Thus the flirting is over – now we get to the real meat of the dinner, so to speak. The fourth course was a roast duck breast with wilted tatsoi, sherry glaze and green chilli foam. As a side, there were kipfler potatoes. This was probably my least favourite course of the entire dinner – was it due to duck fatigue from St Ali’s previous #duckfest? It looked gorgeous but to my tongue, felt like the least imaginative.
To accompany, we were served a ‘New York Minute’ – my notes inform me that this is based on Der Raum’s iconic 1864 Manhattan which I’ve yet to try… anyway, this creation was Brazilian Macausas cold drip filtered tequila, Antica Formula, Luxardo and whisky barrel bitters. I could have downed a gallon of this stuff happily. Again, probably wasn’t cool, but I crunched on the single coffee bean floating in the cocktail.
The last savoury course was an absolute winner even though by this time a lot of the diners were getting quite full. Seriously though, wouldn’t you make space for braised lamb shanks whose meat just falls off the bone? This was served with green beans, caramelised eggplant and smoked chilli and cashew nahm prik, and a bloody generous serving it was too.
This classic-yet-jazzed-up dish was served with an extremely playful and daring drink – called ‘Coffee and Cigarettes’, it consisted of El Senorio Reposado, Colombian Tama Mountain cold drip and Cohiba infused agave nectar. Yes, it looks like an innocent espresso with an cigarette, but not quite. A few people around me struggled to finish this but not me – I wanted more! Yes, yes, we’ve already established I’m a lush (in case you couldn’t tell by my beer consumption). I didn’t smoke my cigarette and it’s on my desk, probably too stale to do anything with. Nice prop though.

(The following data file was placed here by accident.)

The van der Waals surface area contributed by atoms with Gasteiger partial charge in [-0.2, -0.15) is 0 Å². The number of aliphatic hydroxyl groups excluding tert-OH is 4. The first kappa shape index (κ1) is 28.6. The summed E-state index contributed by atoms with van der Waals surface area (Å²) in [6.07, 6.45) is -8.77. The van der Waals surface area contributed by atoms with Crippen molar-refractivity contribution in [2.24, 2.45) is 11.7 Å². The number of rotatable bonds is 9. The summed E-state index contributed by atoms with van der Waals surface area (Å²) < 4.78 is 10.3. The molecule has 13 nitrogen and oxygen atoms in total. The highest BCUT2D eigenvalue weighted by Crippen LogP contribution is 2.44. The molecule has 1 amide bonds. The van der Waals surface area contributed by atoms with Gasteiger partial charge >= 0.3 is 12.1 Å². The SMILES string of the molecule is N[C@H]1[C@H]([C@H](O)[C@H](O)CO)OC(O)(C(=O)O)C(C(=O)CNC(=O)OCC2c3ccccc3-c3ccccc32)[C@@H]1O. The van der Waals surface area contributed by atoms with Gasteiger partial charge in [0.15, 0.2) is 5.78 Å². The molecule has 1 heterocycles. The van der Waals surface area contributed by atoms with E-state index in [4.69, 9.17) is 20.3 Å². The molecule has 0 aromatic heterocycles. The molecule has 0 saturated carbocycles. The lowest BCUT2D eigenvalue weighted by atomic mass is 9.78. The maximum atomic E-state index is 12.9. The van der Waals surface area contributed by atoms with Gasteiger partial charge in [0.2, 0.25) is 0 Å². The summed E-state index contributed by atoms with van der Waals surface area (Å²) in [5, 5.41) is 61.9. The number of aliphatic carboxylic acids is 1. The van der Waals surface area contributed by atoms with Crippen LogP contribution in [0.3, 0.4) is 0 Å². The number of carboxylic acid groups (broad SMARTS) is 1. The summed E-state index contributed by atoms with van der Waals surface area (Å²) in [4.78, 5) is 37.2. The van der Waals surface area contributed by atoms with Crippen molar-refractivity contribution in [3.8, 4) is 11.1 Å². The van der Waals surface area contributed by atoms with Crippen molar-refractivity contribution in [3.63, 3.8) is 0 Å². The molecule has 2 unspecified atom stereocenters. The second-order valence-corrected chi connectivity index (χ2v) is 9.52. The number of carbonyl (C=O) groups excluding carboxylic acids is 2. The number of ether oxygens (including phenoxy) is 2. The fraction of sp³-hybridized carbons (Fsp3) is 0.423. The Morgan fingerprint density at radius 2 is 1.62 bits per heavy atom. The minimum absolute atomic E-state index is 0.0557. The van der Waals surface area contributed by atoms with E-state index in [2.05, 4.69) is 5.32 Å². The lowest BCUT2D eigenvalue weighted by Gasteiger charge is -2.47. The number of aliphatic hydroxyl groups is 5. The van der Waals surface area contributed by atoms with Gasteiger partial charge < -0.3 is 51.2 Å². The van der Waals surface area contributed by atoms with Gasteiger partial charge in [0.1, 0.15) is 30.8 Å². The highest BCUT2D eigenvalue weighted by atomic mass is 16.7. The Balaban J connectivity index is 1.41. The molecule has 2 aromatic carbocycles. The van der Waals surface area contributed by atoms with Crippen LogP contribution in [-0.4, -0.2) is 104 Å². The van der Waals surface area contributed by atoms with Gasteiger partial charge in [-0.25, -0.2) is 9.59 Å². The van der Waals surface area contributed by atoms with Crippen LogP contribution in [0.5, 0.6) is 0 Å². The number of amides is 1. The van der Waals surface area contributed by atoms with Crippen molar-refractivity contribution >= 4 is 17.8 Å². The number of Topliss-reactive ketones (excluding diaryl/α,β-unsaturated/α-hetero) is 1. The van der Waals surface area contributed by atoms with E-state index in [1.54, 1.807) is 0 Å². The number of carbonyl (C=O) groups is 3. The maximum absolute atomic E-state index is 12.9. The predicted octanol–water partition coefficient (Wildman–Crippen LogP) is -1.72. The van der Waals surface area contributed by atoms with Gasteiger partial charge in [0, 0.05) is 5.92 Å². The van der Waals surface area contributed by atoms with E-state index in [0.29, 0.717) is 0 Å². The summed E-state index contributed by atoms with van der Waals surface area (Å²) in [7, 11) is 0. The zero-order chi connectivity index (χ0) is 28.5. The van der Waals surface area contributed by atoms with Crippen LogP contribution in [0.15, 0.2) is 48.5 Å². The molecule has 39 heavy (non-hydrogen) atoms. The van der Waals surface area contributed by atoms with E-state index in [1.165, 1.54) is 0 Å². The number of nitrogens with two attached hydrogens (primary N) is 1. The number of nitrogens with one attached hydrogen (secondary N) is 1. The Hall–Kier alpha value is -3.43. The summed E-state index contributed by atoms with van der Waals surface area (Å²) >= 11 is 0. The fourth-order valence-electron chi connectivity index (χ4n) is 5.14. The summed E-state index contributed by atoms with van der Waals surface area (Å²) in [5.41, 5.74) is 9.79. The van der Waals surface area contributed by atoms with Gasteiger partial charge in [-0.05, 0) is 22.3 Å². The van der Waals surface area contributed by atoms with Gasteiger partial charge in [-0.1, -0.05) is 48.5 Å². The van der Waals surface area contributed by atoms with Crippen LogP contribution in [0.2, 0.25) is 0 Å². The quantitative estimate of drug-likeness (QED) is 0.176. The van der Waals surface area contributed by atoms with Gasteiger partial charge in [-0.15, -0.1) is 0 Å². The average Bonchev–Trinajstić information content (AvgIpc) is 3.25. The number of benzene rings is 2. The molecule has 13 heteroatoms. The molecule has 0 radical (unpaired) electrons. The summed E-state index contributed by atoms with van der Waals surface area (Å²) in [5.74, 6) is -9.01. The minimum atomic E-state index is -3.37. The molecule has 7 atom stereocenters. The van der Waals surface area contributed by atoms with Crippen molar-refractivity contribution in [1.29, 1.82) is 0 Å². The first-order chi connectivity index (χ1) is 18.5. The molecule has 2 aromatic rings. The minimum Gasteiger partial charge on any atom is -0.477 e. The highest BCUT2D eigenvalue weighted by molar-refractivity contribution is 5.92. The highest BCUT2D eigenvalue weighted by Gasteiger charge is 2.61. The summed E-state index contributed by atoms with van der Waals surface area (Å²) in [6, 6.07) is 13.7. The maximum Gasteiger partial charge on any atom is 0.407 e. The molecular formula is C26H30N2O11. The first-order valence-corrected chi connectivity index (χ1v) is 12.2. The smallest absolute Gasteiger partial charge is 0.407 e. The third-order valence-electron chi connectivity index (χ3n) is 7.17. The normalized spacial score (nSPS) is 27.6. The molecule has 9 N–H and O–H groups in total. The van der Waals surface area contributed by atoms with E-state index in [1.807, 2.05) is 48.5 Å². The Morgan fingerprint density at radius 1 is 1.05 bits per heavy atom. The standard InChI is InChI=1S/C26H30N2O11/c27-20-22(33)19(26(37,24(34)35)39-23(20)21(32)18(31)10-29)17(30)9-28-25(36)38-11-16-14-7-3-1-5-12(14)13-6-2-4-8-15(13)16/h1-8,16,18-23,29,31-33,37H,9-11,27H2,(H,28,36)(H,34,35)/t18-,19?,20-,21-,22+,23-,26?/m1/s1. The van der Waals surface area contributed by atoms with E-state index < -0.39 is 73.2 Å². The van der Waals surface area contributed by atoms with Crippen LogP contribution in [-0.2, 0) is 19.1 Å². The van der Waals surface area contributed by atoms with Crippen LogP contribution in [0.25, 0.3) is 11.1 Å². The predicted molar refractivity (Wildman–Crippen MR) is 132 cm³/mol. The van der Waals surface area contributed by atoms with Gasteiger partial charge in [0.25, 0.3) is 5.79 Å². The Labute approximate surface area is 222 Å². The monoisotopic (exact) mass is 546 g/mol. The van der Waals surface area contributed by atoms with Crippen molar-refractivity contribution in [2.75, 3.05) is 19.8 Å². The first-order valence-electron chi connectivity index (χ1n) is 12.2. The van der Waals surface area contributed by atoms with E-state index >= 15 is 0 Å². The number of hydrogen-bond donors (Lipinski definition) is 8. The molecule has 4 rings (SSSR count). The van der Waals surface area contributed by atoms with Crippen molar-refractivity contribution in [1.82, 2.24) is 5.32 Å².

If you’ve stuck around this long (hopefully for the pretty pictures at least), then you’ll be pleased to know we’re at the end – dessert. Our last course was an apple and almond galette served with ‘Thor’s Affogato’. After having bumped into cocktail-making Thor at this dinner, I now know he was one of the folks sitting opposite me at St Ali’s duckfest. Anyway, minor starstruckedness: back to the affogato – a St Ali Champion espresso and maple ice cream with lashings of Amaro Nonino and Strega. Every bit as decadent as it sounds. The lack of sweetness in the galette was just perfect with this very alcoholic cocktail. I think it might have been too alcoholic for some, as I did notice people not having much of it, though to be fair, we were stuffed at this point.
Since I’ve started trying to be the best beer nerd I can be, I’ve neglected wine a little, and cocktails even more. This dinner definitely makes me want to visit Der Raum. I don’t really have anything new to add about St Ali – it doesn’t matter if you go for breakfast or lunch, or dinner (do note that nights have a completely different feel to St Ali in the daytime) as you’re always guaranteed to get great food. Also, cheers to Ben Cooper, the capable chef for coming out to say hello after the kitchen madness was done (though if you need to go to the loo, you can get a glimpse of what goes on in the kitchen – everything seems to run pretty damn smoothly).
(wondering about the post title? you might like to read this)